“Wind energy means new jobs for North Carolinians,” North Carolina’s Commerce Secretary Machelle Sanders said at the time. “Just like biotechnology was for us many years ago, today clean energy represents an industry of the future and North Carolina always embraces the future.”
The state is already identifying sites where the offshore wind industry can manufacture the components. The towers stand hundreds of feet about the ocean surface and the blades alone can be up to 350 feet long.
The Commerce Department has already identified sites along the coast where companies could move in to help build all the components and equipment needed to construct these big offshore wind farms.
North Carolina’s offshore wind advocates are now in a waiting game, with the critical report from the Utilities Commission due out by the end of the year.
Duke’s proposals to the Utilities Commission have drawn criticism, mostly for including more natural gas power plants to replace retiring coal-fired power plants.
A group of 45 scientists recently sent a letter to Duke Energy and Gov. Roy Cooper asking that natural gas not be included in the state’s carbon plan.
“Such plans are completely out of step with the science reflecting the urgent need to phase out fossil fuels, and with North Carolina’s efforts to help slow the climate change that has increasingly harmed thousands of state residents,” the letter states.
“This would lock in costly new infrastructure that will emit both methane and carbon dioxide for decades, worsening the climate crisis and directly harming public health as methane emissions lead to formation of toxic ground-level ozone,” the group of environmental scientists said.
Duke’s carbon plans say the natural gas plants could be converted to hydrogen power plants.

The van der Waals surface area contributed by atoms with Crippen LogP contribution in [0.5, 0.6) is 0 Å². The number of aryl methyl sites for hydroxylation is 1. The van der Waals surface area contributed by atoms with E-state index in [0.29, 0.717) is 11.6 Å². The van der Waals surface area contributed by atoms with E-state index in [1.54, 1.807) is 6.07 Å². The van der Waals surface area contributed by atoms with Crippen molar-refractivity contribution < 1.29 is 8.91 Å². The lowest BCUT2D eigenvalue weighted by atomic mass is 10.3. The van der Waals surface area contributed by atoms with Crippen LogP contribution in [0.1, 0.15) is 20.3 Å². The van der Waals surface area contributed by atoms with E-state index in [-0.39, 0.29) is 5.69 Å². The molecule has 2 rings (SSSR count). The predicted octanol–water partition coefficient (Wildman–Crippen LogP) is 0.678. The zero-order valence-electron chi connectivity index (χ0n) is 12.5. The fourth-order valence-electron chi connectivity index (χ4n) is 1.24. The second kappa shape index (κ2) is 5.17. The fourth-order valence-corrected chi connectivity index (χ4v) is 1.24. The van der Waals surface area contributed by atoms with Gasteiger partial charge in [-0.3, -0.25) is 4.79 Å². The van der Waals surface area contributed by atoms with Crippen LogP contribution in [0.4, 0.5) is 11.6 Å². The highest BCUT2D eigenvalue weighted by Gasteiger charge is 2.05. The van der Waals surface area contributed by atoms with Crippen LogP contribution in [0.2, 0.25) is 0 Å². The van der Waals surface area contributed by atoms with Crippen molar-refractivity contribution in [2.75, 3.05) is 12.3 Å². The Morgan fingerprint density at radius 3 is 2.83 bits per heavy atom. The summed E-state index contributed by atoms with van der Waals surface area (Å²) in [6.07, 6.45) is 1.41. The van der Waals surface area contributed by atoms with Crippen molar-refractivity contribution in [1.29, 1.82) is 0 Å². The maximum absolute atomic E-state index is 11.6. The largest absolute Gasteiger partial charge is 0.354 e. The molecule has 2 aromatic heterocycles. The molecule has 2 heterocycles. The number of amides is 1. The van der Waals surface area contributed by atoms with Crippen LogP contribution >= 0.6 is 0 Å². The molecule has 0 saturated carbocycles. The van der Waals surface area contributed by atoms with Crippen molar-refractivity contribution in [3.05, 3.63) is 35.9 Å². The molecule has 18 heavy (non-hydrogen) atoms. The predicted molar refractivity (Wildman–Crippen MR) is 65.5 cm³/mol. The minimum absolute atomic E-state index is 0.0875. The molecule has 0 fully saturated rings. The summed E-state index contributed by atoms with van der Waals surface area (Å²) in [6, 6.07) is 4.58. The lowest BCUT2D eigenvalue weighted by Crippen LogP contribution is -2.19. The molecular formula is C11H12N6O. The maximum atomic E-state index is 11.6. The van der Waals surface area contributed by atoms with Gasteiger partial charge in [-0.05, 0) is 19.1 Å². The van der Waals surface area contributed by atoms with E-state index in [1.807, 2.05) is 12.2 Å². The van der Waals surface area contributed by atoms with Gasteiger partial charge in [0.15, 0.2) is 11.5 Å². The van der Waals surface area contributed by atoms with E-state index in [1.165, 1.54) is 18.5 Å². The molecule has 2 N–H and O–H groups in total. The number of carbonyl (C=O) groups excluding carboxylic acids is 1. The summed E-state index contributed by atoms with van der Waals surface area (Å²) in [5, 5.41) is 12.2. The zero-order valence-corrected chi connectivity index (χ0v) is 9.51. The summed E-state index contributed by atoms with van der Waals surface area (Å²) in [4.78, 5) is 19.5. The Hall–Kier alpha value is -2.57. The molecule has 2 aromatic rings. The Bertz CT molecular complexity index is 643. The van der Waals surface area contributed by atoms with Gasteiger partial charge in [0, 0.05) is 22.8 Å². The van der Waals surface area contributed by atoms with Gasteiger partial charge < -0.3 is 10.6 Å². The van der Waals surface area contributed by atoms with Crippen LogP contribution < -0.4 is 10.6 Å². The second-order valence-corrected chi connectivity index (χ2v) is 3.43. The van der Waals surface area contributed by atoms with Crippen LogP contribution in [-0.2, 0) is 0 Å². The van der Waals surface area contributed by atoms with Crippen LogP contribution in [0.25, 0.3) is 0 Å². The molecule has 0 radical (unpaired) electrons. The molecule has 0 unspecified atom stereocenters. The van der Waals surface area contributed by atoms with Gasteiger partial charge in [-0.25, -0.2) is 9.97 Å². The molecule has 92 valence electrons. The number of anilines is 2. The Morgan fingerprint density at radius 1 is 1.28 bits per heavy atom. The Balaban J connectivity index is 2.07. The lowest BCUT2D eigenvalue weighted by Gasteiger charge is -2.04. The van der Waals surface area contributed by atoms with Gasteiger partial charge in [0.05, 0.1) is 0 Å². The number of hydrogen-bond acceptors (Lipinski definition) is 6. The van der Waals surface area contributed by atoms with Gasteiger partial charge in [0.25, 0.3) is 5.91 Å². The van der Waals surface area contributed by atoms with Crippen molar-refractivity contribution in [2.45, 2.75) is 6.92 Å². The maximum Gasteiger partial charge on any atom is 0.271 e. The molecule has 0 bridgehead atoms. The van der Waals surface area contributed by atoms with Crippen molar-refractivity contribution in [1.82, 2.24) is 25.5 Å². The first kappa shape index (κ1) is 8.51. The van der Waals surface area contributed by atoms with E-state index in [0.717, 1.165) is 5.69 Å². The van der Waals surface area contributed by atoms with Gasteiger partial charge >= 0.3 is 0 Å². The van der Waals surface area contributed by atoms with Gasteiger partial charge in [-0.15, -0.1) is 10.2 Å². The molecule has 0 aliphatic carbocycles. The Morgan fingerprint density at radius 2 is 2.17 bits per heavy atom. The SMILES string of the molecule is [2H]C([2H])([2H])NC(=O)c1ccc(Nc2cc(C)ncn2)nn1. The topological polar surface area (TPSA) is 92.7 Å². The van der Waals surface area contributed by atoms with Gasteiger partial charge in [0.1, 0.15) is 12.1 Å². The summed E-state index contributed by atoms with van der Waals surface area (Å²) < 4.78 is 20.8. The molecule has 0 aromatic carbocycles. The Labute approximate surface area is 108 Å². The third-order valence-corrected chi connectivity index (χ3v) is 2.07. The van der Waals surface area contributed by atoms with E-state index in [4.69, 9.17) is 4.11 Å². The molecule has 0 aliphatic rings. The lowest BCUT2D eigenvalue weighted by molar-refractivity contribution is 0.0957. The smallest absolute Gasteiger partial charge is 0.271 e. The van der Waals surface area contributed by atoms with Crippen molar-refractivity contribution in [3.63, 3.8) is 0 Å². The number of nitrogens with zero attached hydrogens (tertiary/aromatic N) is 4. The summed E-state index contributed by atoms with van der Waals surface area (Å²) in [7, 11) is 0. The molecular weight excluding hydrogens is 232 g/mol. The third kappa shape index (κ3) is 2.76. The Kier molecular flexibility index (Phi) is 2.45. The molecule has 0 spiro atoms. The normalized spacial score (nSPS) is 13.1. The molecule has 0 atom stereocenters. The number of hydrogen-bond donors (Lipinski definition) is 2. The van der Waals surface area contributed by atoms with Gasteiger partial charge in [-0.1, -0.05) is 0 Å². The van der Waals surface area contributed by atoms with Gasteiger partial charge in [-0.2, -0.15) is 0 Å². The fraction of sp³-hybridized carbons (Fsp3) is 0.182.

“Duke Energy indicates that it hopes to someday convert power plants from burning gas to burning hydrogen but admits that this is quite speculative,” the letter states.
Kollins also criticized the idea of adding new gas plants with the eventual hope of hydrogen power plants.
“One of the biggest concerns is there’s a lot of reliance on unproven technologies, yet to be proven technologies in the carbon plan,” she said. “Those could be pushing offshore wind out of the picture unnecessarily.”
Another possible idea is for small-scale nuclear power plants, but those are still in the testing phase.
“This is not a market that’s established in the U.S. And the assumption is that those reactors could be placed on brownfield sites where you’ve already got access to transmission,” Kollins said.
“What we haven’t dealt with is issues around environmental justice. If what you’re doing is closing down a coal plant and removing those air emissions, are the same folks who live around that coal plant going to say, ‘yes it’s cool for you to put up a nuclear power plant next to my house’?” she said.
“We have no clue what the cost of these are going to be because we have no commercial examples in the world,” Kollins said. “Offshore wind, you’ve got 35 gigawatts already installed around the world. We know how to do that. We know what the permitting challengers are, we know what the operational challenges are.”
Now it is up to the Utilities Commission to decide where offshore wind will fit in the mix to power North Carolina into the future.